The Netherlands Antilles TIEA may affect the taxation of dividends received by a Canadian corporation from a foreign affiliate (FA) resident in the Netherlands Antilles. Prior to 2008, active business income earned by FAs resident in jurisdictions with which Canada did not have a tax convention was subject to Canadian tax upon repatriation with a credit for any tax paid in the other jurisdiction. The 2007 Budget amended these rules such that dividends paid from active business income of an FA resident in a jurisdiction with which Canada has a TIEA will be considered exempt surplus and not be subject to tax in Canada when paid to its Canadian corporate shareholder. As a result, dividends paid by an FA resident in the Netherlands Antilles from active business income earned in the Netherlands Antilles to Canadian corporate shareholders will no longer be subject to Canadian tax. This change will apply to income earned by an FA resident in the Netherlands Antilles effective on the first day of the FA's taxation year that includes the day the Netherlands Antilles TIEA enters into force.

The 2007 Budget also introduced a penalizing provision which will deem business income earned by a controlled FA at a particular time to be subject to tax in Canada on an accrual basis where the controlled FA is resident in a jurisdiction with which:

1. Canada does not have a tax convention;

2. Canada does not have a TIEA; and

3. Canada has, more than 60 months before the particular time, either begun or sought to begin negotiations for a TIEA.

However, this rule will not apply before 2014 to jurisdictions with which Canada was, on March 19, 2007, in the course of negotiating a TIEA. This rule is intended to encourage jurisdictions with which Canada had no tax convention to enter into a TIEA with Canada.

Canada has also recently announced that it is currently in TIEA negotiations with the following jurisdictions: Anguilla, Aruba, Bahamas, Bahrain, Bermuda, British Virgin Islands, Cayman Islands, Gibraltar, Guernsey, Isle of Man, Jersey, Saint Kitts and Nevis, Saint Lucia and Turks and Caicos Islands. Negotiations with the British Virgin Islands, the Isle of Man and Jersey commenced in 2005. However, due to the fact that Canada was negotiating a TIEA with these jurisdictions on March 19, 2007, the new penalizing rule will not apply to them until 2014, if ever. Negotiations with the remaining jurisdictions commenced in 2009. It is expected that the TIEAs with these jurisdictions will follow the OECD Model Agreement.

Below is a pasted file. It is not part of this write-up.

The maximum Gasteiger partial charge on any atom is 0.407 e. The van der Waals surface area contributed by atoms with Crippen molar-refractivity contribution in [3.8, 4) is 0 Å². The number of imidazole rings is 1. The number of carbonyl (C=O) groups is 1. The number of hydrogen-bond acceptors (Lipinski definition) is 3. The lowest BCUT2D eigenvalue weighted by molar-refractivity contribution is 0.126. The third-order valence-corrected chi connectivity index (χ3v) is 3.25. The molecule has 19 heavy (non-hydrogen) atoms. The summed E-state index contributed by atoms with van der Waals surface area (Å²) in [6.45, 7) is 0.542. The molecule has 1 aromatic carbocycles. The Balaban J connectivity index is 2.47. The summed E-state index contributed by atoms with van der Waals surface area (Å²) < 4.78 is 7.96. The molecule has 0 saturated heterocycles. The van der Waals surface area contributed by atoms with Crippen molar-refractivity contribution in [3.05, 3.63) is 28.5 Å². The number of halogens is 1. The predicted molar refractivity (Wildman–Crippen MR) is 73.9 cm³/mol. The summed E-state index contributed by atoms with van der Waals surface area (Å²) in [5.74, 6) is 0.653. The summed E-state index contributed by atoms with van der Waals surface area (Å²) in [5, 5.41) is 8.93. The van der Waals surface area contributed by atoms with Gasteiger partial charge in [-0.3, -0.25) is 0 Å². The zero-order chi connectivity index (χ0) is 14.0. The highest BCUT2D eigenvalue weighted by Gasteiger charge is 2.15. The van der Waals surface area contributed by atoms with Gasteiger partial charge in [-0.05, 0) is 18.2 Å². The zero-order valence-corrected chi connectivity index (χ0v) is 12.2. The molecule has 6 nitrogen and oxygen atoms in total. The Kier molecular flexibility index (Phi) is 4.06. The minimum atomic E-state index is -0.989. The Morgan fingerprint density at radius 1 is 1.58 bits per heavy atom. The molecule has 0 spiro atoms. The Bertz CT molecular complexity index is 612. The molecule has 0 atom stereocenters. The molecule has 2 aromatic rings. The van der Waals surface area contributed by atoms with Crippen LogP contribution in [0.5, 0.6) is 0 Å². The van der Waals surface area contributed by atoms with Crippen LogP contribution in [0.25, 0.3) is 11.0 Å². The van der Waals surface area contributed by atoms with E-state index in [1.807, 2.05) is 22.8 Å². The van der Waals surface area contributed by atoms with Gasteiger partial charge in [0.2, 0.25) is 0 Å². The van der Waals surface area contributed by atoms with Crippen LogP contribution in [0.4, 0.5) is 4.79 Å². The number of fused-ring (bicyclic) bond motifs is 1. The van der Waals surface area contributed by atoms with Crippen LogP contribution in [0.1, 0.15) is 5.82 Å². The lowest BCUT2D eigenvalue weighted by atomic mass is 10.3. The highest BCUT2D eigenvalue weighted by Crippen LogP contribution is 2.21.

If Canada concludes a TIEA with any of the jurisdictions listed above, then Canadian corporations may want to consider whether such jurisdiction could be used in structuring offshore investments. Generally, the aforementioned jurisdictions have very low domestic tax rates and no withholding taxes. An FA resident in such jurisdiction could be used to earned active business income or to earn investment income that is deemed to be active business income. Potentially offsetting the advantage of low tax rates is the fact that many of the jurisdictions have a limited tax convention network.

The content of this article is intended to provide a general guide to the subject matter. Specialist advice should be sought about your specific circumstances.